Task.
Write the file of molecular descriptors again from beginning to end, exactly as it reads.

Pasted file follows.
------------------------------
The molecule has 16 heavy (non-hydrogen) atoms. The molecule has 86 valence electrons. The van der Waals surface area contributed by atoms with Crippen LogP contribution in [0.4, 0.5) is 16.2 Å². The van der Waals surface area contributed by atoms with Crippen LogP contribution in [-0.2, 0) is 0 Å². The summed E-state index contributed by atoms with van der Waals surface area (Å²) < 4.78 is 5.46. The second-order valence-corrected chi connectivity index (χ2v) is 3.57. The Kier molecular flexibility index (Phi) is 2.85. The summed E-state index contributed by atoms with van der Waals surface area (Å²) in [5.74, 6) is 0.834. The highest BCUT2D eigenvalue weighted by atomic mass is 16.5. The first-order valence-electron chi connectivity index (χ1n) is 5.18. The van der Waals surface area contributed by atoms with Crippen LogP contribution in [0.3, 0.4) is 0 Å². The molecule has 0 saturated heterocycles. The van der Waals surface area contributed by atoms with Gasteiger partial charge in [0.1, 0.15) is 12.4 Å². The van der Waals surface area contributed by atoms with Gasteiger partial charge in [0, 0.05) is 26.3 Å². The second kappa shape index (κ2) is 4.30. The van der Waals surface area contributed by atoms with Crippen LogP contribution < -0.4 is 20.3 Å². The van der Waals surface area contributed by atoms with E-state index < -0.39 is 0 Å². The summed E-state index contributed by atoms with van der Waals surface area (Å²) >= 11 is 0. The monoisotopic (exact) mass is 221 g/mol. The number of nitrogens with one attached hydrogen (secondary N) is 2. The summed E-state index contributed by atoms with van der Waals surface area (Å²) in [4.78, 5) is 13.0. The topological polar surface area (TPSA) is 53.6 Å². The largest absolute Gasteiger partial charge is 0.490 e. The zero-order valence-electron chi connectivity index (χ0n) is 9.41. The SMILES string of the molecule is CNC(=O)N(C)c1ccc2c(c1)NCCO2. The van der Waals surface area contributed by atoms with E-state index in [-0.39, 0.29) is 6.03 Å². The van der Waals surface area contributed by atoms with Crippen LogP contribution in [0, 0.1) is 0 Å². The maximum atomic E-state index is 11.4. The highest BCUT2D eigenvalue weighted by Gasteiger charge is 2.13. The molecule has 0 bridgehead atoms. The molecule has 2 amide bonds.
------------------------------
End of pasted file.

The molecule has 16 heavy (non-hydrogen) atoms. The molecule has 86 valence electrons. The van der Waals surface area contributed by atoms with Crippen LogP contribution in [0.4, 0.5) is 16.2 Å². The van der Waals surface area contributed by atoms with Crippen LogP contribution in [-0.2, 0) is 0 Å². The summed E-state index contributed by atoms with van der Waals surface area (Å²) < 4.78 is 5.46. The second-order valence-corrected chi connectivity index (χ2v) is 3.57. The Kier molecular flexibility index (Phi) is 2.85. The summed E-state index contributed by atoms with van der Waals surface area (Å²) in [5.74, 6) is 0.834. The highest BCUT2D eigenvalue weighted by atomic mass is 16.5. The first-order valence-electron chi connectivity index (χ1n) is 5.18. The van der Waals surface area contributed by atoms with Crippen LogP contribution in [0.3, 0.4) is 0 Å². The molecule has 0 saturated heterocycles. The van der Waals surface area contributed by atoms with Gasteiger partial charge in [0.1, 0.15) is 12.4 Å². The van der Waals surface area contributed by atoms with Gasteiger partial charge in [0, 0.05) is 26.3 Å². The second kappa shape index (κ2) is 4.30. The van der Waals surface area contributed by atoms with Crippen LogP contribution < -0.4 is 20.3 Å². The van der Waals surface area contributed by atoms with E-state index < -0.39 is 0 Å². The summed E-state index contributed by atoms with van der Waals surface area (Å²) >= 11 is 0. The monoisotopic (exact) mass is 221 g/mol. The number of nitrogens with one attached hydrogen (secondary N) is 2. The summed E-state index contributed by atoms with van der Waals surface area (Å²) in [4.78, 5) is 13.0. The topological polar surface area (TPSA) is 53.6 Å². The largest absolute Gasteiger partial charge is 0.490 e. The zero-order valence-electron chi connectivity index (χ0n) is 9.41. The SMILES string of the molecule is CNC(=O)N(C)c1ccc2c(c1)NCCO2. The van der Waals surface area contributed by atoms with E-state index in [-0.39, 0.29) is 6.03 Å². The van der Waals surface area contributed by atoms with Crippen LogP contribution in [0, 0.1) is 0 Å². The maximum atomic E-state index is 11.4. The highest BCUT2D eigenvalue weighted by Gasteiger charge is 2.13. The molecule has 0 bridgehead atoms. The molecule has 2 amide bonds.